In the Kojiki, a sixth-generation descendant of Susanoo, Ōnamuji-no-Kami (大穴牟遅神), ends up in Ne-no-Kuni to escape his wicked elder brothers who make repeated attempts on his life. There he meets and falls in love in Susanoo's daughter Suseribime (須勢理毘売). Upon learning of their affair, Susanoo imposes four trials on Ōnamuji:

  • Susanoo, upon inviting Ōnamuji to his dwelling, had him sleep in a chamber filled with snakes. Suseribime aided Ōnamuji by giving him a scarf that repelled the snakes.
  • The following night, Susanoo had Ōnamuji sleep in another room full of centipedes and bees. Once again, Suseribime gave Ōnamuji a scarf that kept the insects at bay.
  • Susanoo shot an arrow into a large plain and had Ōnamuji fetch it. As Ōnamuji was busy looking for the arrow, Susanoo set the field on fire. A field mouse showed Ōnamuji how to hide from the flames and gave him the arrow he was searching for.
  • Susanoo, upon discovering that Ōnamuji had survived, summoned him back to his palace and had him pick the lice and centipedes from his hair. Using a mixture of red clay and nuts given to him by Suseribime, Ōnamuji pretended to chew and spit out the insects he was picking.

After Susanoo was lulled to sleep, Ōnamuji tied Susanoo's hair to the hall's rafters and blocked the door with an enormous boulder. Taking his new wife Suseribime as well as Susanoo's sword, koto, and bow and arrows with him, Ōnamuji thus fled the palace. The koto brushed against a tree as the two were fleeing; the sound awakens Susanoo, who, rising with a start, knocks his palace down around him. Susanoo then pursued them as far as the slopes of Yomotsu Hirasaka (黄泉比良坂, the 'Flat Slope of Yomi'). As the two departed, Susanoo grudgingly gave his blessing to Ōnamuji, advising him to change his name to Ōkuninushi-no-Kami (大国主神 "Master of the Great Land"). Using the weapons he obtained from Susanoo, Ōkuninushi defeats his brothers and becomes the undisputed ruler of Ashihara-no-Nakatsukuni.[44]

Susanoo in the Izumo Fudoki[edit]

Muromachi period wall painting in Yaegaki Shrine (Matsue, Shimane Prefecture) depicting Susanoo

The Fudoki of Izumo Province (completed 733 CE) records the following etiological legends which feature Susanoo and his children:

  • The township of Yasuki (安来郷) in Ou District (意宇郡) is named such after Susanoo visited the area and said, "My mind has been comforted (yasuku nari tamau)."[45][46]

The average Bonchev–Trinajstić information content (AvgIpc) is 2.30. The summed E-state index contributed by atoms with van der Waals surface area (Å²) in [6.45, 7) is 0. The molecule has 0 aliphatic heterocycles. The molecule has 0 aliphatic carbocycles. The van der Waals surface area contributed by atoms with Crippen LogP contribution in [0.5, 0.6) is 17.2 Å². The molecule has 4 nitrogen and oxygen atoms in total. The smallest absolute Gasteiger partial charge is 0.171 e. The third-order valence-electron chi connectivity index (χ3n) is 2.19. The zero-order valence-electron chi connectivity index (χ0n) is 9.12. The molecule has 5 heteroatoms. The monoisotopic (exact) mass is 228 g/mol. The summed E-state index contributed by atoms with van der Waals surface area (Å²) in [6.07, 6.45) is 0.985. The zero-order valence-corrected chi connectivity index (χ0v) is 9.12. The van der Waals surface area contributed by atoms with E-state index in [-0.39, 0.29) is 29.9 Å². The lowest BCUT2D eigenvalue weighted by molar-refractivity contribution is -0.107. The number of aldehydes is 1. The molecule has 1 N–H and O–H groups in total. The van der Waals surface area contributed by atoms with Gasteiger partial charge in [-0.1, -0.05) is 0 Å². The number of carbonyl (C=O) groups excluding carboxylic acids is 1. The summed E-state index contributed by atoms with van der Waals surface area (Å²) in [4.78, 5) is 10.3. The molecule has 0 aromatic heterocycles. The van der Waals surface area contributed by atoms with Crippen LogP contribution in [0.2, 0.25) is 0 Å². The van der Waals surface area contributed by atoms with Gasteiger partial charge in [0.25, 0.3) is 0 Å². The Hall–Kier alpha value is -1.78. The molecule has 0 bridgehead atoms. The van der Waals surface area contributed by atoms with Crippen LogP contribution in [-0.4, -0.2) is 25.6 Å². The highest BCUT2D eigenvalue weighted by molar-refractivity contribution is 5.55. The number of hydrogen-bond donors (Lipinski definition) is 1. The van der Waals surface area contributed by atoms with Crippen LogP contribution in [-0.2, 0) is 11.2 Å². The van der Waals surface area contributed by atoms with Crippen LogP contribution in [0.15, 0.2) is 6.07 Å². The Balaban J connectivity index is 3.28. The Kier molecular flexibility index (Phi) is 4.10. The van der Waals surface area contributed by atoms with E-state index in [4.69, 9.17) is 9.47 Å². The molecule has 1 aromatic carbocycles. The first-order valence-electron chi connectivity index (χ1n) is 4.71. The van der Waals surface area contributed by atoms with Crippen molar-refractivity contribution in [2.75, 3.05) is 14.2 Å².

• The township of Ōkusa (大草郷) in Ou is said to have been named after a son of Susanoo named Aohata-Sakusahiko-no-Mikoto (青幡佐久佐比古命).[47][48]
  • The township of Yamaguchi (山口郷) in Shimane District (島根郡) is named as such after another son of Susanoo, Tsurugihiko-no-Mikoto (都留支日子命), declared these entrance to the hills (yamaguchi) to be his territory.[49][50]
  • The township of Katae (方結郷) in Shimane received its name after Kunioshiwake-no-Mikoto (国忍別命), a son of Susanoo, said, "The land I govern is in good condition geographically (kunigatae)."[49][51]
  • The township of Etomo (恵曇郡) in Akika District (秋鹿郡) is named such after Susanoo's son Iwasakahiko-no-Mikoto (磐坂日子命) noted the area's resemblance to a painted arm guard (画鞆 etomo).[52][53]
  • The township of Tada (多太郷) in Akika District received its name after Susanoo's son Tsukihoko-Tooruhiko-no-Mikoto (衝杵等乎留比古命, also Tsukiki-Tooruhiko) came there and said, "My heart has become bright and truthful (tadashi)."[54][55]
  • The township of Yano (八野郷) in Kando District (神門郡) is named after Susanoo's daughter Yanowakahime-no-Mikoto (八野若日女命), who lived in the area. Ōnamochi (大穴持命, i.e. Ōkuninushi), also known as Ame-no-Shita-Tsukurashishi-Ōkami (所造天下大神 'Great Deity, Maker of All Under Heaven'), who wished to marry her, had a house built at this place.[56][57]
  • The township of Namesa (滑狭郷) in Kando District (神門郡) is named after a smooth stone (滑磐石 nameshi iwa) Ame-no-Shita-Tsukurashishi-Ōkami (Ōnamochi) spotted while visiting Susanoo's daughter Wakasuserihime-no-Mikoto (和加須世理比売命, the Kojiki's Suseribime), who is said to have lived there.[58][59]
  • The township of Susa (須佐郷) in Iishi District (飯石郡) is said to be named after Susanoo, who enshrined his spirit in this place:[60]

Township of Susa. It is 6.3 miles west of the district office. The god Susanowo said, "Though this land is small, it is good land for me to own. I would rather have my name [associated with this land than] with rocks or trees." After saying this, he left his spirit to stay quiet at this place and established the Great Rice Field of Susa and the Small Rice Field of Susa. That is why it is called Susa. There are tax granaries in this township.[61]